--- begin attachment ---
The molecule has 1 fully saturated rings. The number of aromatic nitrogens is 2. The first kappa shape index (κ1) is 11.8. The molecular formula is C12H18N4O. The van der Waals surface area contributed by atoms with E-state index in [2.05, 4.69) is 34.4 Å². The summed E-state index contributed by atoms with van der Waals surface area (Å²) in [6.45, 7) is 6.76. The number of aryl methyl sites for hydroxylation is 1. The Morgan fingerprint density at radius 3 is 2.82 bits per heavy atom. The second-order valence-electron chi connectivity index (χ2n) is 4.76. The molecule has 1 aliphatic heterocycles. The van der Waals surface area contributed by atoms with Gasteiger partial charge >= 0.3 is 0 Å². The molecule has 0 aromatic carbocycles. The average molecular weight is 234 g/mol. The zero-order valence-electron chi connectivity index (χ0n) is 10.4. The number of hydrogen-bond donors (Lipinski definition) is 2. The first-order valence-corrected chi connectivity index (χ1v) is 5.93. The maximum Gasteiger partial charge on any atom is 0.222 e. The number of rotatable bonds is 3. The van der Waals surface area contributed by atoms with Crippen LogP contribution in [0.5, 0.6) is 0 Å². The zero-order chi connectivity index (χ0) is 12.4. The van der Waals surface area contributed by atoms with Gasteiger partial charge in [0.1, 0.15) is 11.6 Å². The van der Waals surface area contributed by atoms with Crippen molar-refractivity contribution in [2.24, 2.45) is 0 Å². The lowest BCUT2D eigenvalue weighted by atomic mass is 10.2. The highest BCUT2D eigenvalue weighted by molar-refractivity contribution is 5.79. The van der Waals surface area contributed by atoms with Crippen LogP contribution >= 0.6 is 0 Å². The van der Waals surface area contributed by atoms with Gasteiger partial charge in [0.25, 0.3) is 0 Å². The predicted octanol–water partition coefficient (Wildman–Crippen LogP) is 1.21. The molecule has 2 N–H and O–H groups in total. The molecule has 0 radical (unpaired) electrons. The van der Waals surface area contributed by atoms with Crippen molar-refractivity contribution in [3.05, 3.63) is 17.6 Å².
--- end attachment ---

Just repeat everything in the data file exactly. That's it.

The molecule has 1 fully saturated rings. The number of aromatic nitrogens is 2. The first kappa shape index (κ1) is 11.8. The molecular formula is C12H18N4O. The van der Waals surface area contributed by atoms with E-state index in [2.05, 4.69) is 34.4 Å². The summed E-state index contributed by atoms with van der Waals surface area (Å²) in [6.45, 7) is 6.76. The number of aryl methyl sites for hydroxylation is 1. The Morgan fingerprint density at radius 3 is 2.82 bits per heavy atom. The second-order valence-electron chi connectivity index (χ2n) is 4.76. The molecule has 1 aliphatic heterocycles. The van der Waals surface area contributed by atoms with Gasteiger partial charge >= 0.3 is 0 Å². The molecule has 0 aromatic carbocycles. The average molecular weight is 234 g/mol. The zero-order valence-electron chi connectivity index (χ0n) is 10.4. The number of hydrogen-bond donors (Lipinski definition) is 2. The first-order valence-corrected chi connectivity index (χ1v) is 5.93. The maximum Gasteiger partial charge on any atom is 0.222 e. The number of rotatable bonds is 3. The van der Waals surface area contributed by atoms with Crippen LogP contribution in [0.5, 0.6) is 0 Å². The zero-order chi connectivity index (χ0) is 12.4. The van der Waals surface area contributed by atoms with Gasteiger partial charge in [0.1, 0.15) is 11.6 Å². The van der Waals surface area contributed by atoms with Crippen molar-refractivity contribution in [2.24, 2.45) is 0 Å². The lowest BCUT2D eigenvalue weighted by atomic mass is 10.2. The highest BCUT2D eigenvalue weighted by molar-refractivity contribution is 5.79. The van der Waals surface area contributed by atoms with Crippen LogP contribution >= 0.6 is 0 Å². The van der Waals surface area contributed by atoms with Gasteiger partial charge in [0.25, 0.3) is 0 Å². The predicted octanol–water partition coefficient (Wildman–Crippen LogP) is 1.21. The molecule has 2 N–H and O–H groups in total. The molecule has 0 radical (unpaired) electrons. The van der Waals surface area contributed by atoms with Crippen molar-refractivity contribution in [3.05, 3.63) is 17.6 Å².